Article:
The public debate on democracy is often constrained within an alienating and disenfranchising narrative of opinion polls, campaign platforms, personalities and formal structures that generate legislation, all of which surreptitiously seems to trickle down to the classroom. Paul R. Carr asserts that democracy must be cultivated in a vigorous, conscientious, meaningful and critical way in and through education in order for it to have salience in society, especially within a neoliberal conjuncture that promotes limited space for epistemological interrogation of how we understand and are engaged in maintaining and/or transforming our societies. Building on the critical pedagogical work of Paulo Freire, Joe L. Kincheloe, and others, this book develops a framework for understanding how a thicker democratic education can be conceptualized and implemented in schools. The book aims to move the focus on democracy away from voting, and place it more properly on the importance of social justice and political literacy as a way of understanding what democracy is and, importantly, how to make it more relevant for all of society. The book concludes that another democracy is possible, as well as being desirable, and that education is the fundamental intersection in which it must be developed.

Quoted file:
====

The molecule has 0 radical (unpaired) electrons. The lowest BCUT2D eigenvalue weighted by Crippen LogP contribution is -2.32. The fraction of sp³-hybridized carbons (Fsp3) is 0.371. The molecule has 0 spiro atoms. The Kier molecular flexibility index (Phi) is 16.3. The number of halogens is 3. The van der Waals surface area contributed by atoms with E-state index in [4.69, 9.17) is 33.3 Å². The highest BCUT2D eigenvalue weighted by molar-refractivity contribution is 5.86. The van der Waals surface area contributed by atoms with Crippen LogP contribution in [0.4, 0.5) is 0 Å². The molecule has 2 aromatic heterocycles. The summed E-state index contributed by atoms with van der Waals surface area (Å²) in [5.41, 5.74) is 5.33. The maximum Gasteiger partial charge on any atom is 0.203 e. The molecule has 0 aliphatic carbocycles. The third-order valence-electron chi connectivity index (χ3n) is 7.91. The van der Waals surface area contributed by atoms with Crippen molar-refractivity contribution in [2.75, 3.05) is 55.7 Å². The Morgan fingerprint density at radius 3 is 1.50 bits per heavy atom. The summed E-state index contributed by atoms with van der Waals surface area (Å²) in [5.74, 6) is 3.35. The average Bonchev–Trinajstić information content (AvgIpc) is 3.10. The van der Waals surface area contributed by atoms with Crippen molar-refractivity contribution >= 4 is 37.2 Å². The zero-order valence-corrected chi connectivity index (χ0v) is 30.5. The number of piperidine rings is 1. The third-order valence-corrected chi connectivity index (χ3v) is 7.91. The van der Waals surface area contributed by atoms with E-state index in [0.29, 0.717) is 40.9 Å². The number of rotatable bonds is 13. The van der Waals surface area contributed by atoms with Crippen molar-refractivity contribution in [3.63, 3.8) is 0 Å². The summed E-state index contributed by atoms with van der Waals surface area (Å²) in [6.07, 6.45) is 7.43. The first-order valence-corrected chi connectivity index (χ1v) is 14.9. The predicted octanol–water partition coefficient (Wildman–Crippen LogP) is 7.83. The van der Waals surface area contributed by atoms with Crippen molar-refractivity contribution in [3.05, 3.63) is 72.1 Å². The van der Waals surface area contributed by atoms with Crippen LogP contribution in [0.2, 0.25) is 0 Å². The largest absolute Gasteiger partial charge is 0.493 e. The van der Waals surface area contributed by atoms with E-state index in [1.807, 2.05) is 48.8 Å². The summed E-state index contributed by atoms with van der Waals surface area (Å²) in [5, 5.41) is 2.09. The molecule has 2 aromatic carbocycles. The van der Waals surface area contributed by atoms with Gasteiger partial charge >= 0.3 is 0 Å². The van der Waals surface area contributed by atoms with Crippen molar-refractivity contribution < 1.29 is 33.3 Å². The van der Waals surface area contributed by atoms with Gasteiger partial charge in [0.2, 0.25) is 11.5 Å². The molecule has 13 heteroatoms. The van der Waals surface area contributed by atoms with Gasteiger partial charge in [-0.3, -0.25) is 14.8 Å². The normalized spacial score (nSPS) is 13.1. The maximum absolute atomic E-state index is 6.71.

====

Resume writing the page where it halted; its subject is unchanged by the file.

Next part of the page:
Paul R. Carr is Associate Professor in the Departments of Sociology and Interdisciplinary Studies at Lakehead University (Orillia). His research is broadly concerned with social justice, with specific threads related to democracy, critical pedagogy, media literacy and peace studies. He has four co-edited books, examining Whiteness, democratic education, youth culture and intercultural relations, respectively. His book with Darren Lund, The Great White North? Exploring Whiteness, Privilege and Identity in Education, won two awards (Canadian Race Relations Foundation, and the Canadian Association for Foundations of Education).